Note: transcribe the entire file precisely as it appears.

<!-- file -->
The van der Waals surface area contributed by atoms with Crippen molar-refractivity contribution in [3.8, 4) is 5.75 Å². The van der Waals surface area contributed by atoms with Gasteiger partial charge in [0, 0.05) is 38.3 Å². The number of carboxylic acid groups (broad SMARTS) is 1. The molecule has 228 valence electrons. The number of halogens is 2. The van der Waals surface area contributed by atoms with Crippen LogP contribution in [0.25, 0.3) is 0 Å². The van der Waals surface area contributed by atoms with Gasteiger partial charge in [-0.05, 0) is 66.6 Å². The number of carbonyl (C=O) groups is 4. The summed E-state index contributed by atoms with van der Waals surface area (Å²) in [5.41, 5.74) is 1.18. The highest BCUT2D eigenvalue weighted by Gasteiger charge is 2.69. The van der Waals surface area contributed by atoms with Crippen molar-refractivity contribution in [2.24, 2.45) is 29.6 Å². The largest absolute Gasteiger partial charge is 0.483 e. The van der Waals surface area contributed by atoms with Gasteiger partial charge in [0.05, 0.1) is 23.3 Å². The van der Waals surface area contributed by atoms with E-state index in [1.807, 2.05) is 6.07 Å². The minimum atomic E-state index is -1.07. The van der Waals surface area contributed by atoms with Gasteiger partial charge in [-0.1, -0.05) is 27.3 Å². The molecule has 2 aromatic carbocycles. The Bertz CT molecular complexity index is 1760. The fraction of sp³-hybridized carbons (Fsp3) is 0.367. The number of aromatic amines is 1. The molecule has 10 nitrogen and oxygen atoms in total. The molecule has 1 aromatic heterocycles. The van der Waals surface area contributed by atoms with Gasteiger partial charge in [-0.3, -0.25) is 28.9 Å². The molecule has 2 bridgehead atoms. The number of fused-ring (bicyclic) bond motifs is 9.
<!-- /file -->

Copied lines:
The van der Waals surface area contributed by atoms with Crippen molar-refractivity contribution in [3.8, 4) is 5.75 Å². The van der Waals surface area contributed by atoms with Gasteiger partial charge in [0, 0.05) is 38.3 Å². The number of carboxylic acid groups (broad SMARTS) is 1. The molecule has 228 valence electrons. The number of halogens is 2. The van der Waals surface area contributed by atoms with Crippen LogP contribution in [0.25, 0.3) is 0 Å². The van der Waals surface area contributed by atoms with Gasteiger partial charge in [-0.05, 0) is 66.6 Å². The number of carbonyl (C=O) groups is 4. The summed E-state index contributed by atoms with van der Waals surface area (Å²) in [5.41, 5.74) is 1.18. The highest BCUT2D eigenvalue weighted by Gasteiger charge is 2.69. The van der Waals surface area contributed by atoms with Crippen molar-refractivity contribution in [2.24, 2.45) is 29.6 Å². The largest absolute Gasteiger partial charge is 0.483 e. The van der Waals surface area contributed by atoms with Gasteiger partial charge in [0.05, 0.1) is 23.3 Å². The van der Waals surface area contributed by atoms with E-state index in [1.807, 2.05) is 6.07 Å². The minimum atomic E-state index is -1.07. The van der Waals surface area contributed by atoms with Gasteiger partial charge in [-0.1, -0.05) is 27.3 Å². The molecule has 2 aromatic carbocycles. The Bertz CT molecular complexity index is 1760. The fraction of sp³-hybridized carbons (Fsp3) is 0.367. The number of aromatic amines is 1. The molecule has 10 nitrogen and oxygen atoms in total. The molecule has 1 aromatic heterocycles. The van der Waals surface area contributed by atoms with Gasteiger partial charge in [-0.3, -0.25) is 28.9 Å². The molecule has 2 bridgehead atoms. The number of fused-ring (bicyclic) bond motifs is 9.